Joni Cobb, Founder and CEO of Pipeline; Joe Hadzima, Sr. Lecturer, MIT Sloan School of Management

From Entrepreneur

Venture capitalists and other startup investors regularly jet from coast to coast in search of the next big deal, routinely referring to everything in between as “flyover country.” While there has recently been more attention given to the heartland in terms of investing — such as AOL co-founder Steve Case’s new Rise of the Rest fund– there is still undeniably very little awareness of just how strong the entrepreneurial markets are in the middle of the country.

The entrepreneurial activity in the Midwest and Plains states — the middle of America, broadly speaking — may not be as concentrated as the mega-agglomeration economies of California’s Silicon Valley or Boston’s Route 128 region or New York’s quickly expanding borough clusters.

The activity is more spread out and it doesn’t hit you square in the face after leaving the airport, driving to and from appointments, past corporate parks adorned with the signs of famous tech companies and VC firms. But, it’s there in places like Kansas City, St. Louis, Omaha, Minneapolis-St. Paul, Indianapolis, Detroit, Cleveland and other cities with growing clusters of startups involved in a wide range of tech activities.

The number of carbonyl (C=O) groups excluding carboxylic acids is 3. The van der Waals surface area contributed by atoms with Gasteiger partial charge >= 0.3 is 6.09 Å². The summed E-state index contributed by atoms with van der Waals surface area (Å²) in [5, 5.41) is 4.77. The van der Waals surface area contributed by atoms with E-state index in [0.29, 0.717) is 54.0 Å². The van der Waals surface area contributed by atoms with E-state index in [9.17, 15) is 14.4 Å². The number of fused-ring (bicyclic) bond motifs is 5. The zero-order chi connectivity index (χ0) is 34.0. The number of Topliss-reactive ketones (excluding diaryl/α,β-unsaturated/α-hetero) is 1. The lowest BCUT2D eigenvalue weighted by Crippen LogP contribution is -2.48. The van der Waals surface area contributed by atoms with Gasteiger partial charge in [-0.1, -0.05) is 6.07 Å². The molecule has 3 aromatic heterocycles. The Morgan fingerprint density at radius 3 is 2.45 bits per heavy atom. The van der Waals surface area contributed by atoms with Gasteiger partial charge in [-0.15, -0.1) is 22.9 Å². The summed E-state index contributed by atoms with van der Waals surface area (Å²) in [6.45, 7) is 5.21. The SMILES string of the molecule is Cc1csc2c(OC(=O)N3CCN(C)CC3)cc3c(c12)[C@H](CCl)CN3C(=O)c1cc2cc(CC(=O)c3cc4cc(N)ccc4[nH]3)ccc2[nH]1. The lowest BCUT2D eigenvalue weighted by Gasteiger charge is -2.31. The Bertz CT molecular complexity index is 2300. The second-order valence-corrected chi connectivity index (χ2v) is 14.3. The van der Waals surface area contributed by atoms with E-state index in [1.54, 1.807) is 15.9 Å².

Some of the startups, like FarmMobile in Overland Park, Kan., are, unsurprisingly, focusing on technology tied to industries traditionally associated with the heartland, such as agriculture and manufacturing. In the case of FarmMobile, it’s developing products to store, share and sell agronomic and manufacturing machine data.

But, there are other young and dynamic companies involved with technologies that have little or nothing to do with agriculture and manufacturing, such as Kansas City’s Zoloz (previously known as EyeVerify), maker of identification management technology for mobile devices. It was the first U.S. company acquired by China’s Alibaba Group.

In America, entrepreneurs are increasingly starting to play to their respective region’s particular economic strengths. Read More »

Trump and transforming capitalism: making our movement see itself – Otto Scharmer

MIT Sloan Sr. Lecturer Otto Scharmer